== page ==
- Nautical. a central fore-and-aft structural member in the bottom of a hull, extending from the stem to the sternpost and having the floors or frames attached to it, usually at right angles: sometimes projecting from the bottom of the hull to provide stability.
- Literary. a ship or boat.
- a part corresponding to a ship's keel in some other structure, as in a dirigible balloon.
- (initial capital letter) Astronomy. the constellation Carina.
- Botany, Zoology. a longitudinal ridge, as on a leaf or bone; a carina.
- Also called brace molding. Architecture. a projecting molding the profile of which consists of two ogees symmetrically disposed about an arris or fillet.
- to turn or upset so as to bring the wrong side or part uppermost.
- keel over,
- to capsize or overturn.
- to fall as in a faint: Several cadets keeled over from the heat during the parade.
- on an even keel, in a state of balance; steady; steadily: The affairs of state are seldom on an even keel for long.
Origin of keel1
- to cool, especially by stirring.
Origin of keel3
Examples from the Web for keeled
The pressure was all too much for one soldier in Norway today, who keeled over as Charles surveyed the ranks.Fall Out! Soldier Faints As Prince Charles Inspects Guard of Honour in Oslo
March 21, 2012
Like the Keeled Lizard it has the ability to shed a very lively, wriggling tail.Pathfinder
The man threw out his hands and keeled over like a stuck pig.The Highgrader
William MacLeod Raine
I remember one old fellow that we put eleven into, before he keeled over.Beautiful Joe
They danced and cavorted, they yelled and keeled over, and laughed.The Prairie Schooner
William Francis Hooker
I am lose my pension; and now I shall be keeled by zese war parties!The War-Trail Fort
James Willard Schultz
- one of the main longitudinal structural members of a vessel to which the frames are fastened and that may extend into the water to provide lateral stability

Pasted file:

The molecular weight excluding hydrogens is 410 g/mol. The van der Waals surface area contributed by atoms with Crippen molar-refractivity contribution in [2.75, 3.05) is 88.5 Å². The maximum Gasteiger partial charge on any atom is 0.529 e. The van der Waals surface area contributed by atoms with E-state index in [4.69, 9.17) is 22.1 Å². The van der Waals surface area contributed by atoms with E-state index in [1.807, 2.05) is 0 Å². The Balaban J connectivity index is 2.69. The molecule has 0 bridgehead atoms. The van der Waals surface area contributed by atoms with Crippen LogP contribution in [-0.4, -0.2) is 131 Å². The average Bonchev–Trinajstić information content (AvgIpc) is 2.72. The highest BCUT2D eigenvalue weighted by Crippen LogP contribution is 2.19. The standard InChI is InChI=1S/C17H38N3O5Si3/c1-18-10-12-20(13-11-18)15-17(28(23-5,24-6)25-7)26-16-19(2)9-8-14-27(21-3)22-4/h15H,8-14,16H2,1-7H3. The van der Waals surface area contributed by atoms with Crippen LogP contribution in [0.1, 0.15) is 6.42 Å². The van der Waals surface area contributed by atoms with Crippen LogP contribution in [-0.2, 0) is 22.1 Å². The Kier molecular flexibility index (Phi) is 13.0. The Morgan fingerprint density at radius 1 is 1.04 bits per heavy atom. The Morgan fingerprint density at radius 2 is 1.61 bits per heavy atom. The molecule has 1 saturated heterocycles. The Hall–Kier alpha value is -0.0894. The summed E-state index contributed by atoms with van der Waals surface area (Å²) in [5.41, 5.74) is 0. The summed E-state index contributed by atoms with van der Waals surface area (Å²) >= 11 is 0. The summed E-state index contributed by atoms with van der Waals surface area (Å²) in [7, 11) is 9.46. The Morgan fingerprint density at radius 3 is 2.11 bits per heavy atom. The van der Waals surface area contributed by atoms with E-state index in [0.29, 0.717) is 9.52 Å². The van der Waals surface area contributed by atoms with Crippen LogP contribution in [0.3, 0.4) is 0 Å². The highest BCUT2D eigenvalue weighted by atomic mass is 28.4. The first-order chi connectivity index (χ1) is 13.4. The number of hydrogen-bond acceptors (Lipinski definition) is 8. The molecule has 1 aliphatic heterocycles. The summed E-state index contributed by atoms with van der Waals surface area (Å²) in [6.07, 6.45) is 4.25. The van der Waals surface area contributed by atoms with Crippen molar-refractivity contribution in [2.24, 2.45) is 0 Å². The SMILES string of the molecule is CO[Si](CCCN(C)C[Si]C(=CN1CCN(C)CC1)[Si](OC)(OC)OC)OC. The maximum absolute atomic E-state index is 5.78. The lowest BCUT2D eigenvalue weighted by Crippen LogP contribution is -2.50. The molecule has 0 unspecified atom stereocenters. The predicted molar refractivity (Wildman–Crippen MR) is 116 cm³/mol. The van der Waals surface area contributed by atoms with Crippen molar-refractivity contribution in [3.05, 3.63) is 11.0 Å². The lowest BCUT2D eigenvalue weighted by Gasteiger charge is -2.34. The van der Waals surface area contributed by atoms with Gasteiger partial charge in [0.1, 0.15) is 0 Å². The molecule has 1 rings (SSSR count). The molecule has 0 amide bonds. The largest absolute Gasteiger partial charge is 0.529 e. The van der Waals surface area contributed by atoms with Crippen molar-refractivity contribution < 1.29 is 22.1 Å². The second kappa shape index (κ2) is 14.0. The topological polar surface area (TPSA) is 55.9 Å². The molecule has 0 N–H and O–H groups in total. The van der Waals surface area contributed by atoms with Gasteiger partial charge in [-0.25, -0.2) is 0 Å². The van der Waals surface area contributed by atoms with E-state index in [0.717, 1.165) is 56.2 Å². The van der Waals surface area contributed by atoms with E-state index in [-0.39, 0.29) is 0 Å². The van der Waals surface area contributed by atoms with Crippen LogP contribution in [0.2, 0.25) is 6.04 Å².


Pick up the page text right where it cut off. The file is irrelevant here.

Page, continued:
- on an even keel well-balanced; steady
- any structure corresponding to or resembling the keel of a ship, such as the central member along the bottom of an aircraft fuselage
- biology a ridgelike part; carina
- a poetic word for ship
- to capsize
- a flat-bottomed vessel, esp one used for carrying coal
- a measure of coal equal to about 21 tons
- red ochre stain used for marking sheep, timber, etc
- to mark with this stain
- an archaic word for cool
- a fatal disease of young ducks, characterized by intestinal bleeding caused by Salmonella bacteria
Word Origin and History for keeled
"lowest timber of a ship or boat," mid-14c., probably from a Scandinavian source, cf. Old Norse kjölr "keel," Danish kjøl, Swedish köl, from Proto-Germanic *keluz, of uncertain origin. Some etymologists say this is unconnected with the keel that means "a ship, barge," which also is the root of Middle Dutch kiel "ship," Old English ceol "ship's prow," Old High German kiel, German Kiel "ship," but the two words have influenced each other. Barnhart, however, calls them cognates. This other word is said to be from Proto-Germanic *keula, from PIE *geul- "rounded vessel." Keel still is used locally in England and U.S. for "flat-bottomed boat," especially on the Tyne.
1838, American English, from keel (n.). To keel over (1876) is from the nautical image of a ship turning keel-up. Related: Keeled; keeling.
"to keep cool," from Middle English kelen, from Old English celan "to cool," from col "cool" (see cool). The form kele (from Old English colian) was used by Shakespeare, but it later was assimilated with the adjective form into the modern verb cool. Cognate with Dutch koelen, Old High German chuolen, German kühlen.